3.6 We already have plenty of evidence for this from Manchester. I dare say proponents of their TIF bid used responses such as the following from a survey carried out by Manchester evening News: "Is congestion charging a price worth paying to get £3bn Government cash to improve public transport in the region – including the expansion of the Metrolink to Ashton under Lyne, Oldham and Rochdale, as well as South Manchester and Manchester Airport?": Yes – 55%; No – 44% ( However, when the question of congestion charging was put to a straight referendum, over 78% of the electorate opposed congestion charging despite the linkage to the TIF bid funding, including a large majority in every part of the region. Congestion charging is deeply unpopular in Cambridge, and will not be accepted by local residents.

4. My comments on transport investment required are as per question 2.


5.1. Having lead people in to this question by encouraging people to reflect on the current state of transport infrastructure, possible future demands, and the improvements proposed in the TIF bid, your consultation now suggests there are only two ways forward – accept congestion charging as part of the TIF bid, or have no further investment in transport despite the levels of house building that the Government is trying to force on the Cambridge sub-region. This is a false dichotomy, and such an obviously false one at that it frankly discredits this whole consultation exercise, in the same way that the previous sham consultation exercise that you quote on the Transport Commission website was discredited.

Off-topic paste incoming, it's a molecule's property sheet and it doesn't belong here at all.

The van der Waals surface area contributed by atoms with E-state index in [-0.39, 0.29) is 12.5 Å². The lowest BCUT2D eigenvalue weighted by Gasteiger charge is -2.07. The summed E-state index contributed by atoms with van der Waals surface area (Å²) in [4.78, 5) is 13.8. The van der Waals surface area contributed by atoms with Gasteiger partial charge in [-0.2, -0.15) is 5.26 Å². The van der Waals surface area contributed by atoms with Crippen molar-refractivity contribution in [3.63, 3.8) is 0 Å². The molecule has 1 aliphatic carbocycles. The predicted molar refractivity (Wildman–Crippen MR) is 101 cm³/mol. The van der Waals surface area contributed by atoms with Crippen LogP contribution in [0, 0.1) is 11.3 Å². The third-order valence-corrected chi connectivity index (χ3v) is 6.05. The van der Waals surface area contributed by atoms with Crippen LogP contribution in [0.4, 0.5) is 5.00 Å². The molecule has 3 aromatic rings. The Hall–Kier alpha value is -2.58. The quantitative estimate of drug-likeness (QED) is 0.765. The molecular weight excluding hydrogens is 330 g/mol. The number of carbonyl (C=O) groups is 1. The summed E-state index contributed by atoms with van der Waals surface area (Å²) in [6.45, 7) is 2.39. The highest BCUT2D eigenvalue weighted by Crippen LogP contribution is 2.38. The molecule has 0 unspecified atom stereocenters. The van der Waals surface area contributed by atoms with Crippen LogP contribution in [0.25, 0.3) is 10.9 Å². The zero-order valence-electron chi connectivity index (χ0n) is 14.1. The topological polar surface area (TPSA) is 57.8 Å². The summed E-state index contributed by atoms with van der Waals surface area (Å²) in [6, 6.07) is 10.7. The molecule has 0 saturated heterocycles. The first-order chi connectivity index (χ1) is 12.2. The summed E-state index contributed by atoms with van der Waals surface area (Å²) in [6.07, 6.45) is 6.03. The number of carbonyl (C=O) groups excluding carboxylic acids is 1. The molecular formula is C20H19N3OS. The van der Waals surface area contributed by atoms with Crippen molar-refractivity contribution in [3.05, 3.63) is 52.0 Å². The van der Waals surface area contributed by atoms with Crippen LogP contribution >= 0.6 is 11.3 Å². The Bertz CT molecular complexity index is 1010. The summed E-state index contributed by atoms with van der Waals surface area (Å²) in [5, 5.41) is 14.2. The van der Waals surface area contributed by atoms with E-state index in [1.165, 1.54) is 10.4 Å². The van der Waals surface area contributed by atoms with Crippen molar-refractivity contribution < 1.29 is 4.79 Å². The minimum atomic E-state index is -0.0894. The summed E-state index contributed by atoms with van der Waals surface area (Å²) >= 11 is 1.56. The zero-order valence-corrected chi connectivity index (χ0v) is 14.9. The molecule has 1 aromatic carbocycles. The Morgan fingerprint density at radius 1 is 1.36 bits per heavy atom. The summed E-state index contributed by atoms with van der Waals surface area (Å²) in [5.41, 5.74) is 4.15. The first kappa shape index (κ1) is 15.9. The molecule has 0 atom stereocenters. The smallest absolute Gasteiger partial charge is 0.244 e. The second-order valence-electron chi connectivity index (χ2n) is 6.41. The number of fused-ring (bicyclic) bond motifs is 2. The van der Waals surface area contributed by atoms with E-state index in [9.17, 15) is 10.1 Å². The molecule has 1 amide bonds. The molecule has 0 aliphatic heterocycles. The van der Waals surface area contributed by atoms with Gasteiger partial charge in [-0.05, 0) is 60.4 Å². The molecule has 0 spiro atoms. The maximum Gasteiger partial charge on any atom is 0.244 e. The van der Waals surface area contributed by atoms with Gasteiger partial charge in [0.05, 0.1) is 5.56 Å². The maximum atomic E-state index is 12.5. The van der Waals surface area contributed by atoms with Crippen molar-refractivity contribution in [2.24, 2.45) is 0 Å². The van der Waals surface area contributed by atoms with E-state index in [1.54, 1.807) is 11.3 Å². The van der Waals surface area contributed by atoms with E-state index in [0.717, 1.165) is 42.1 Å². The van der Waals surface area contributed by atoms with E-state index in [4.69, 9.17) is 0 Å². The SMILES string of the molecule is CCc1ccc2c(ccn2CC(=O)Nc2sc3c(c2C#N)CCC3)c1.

5.2 There are many scenarios in which money will be available to support transport improvements in Cambridgeshire without requiring congestion charging.

5.3 For example, if the General Election due by June 2010 at the latest results in a Conservative government, then the County Council will be free to pursue a TIF bid without the congestion charging element, as this is the current Conservative party policy nationally. The Conservatives will also abolish much of the regional planninginfrastructure that is attempting to force unsustainable levels of house building on us, thus removing another element of the appalling blackmail that the Government is trying to use to force Cambridgeshire to be its congestion charging guinea pig.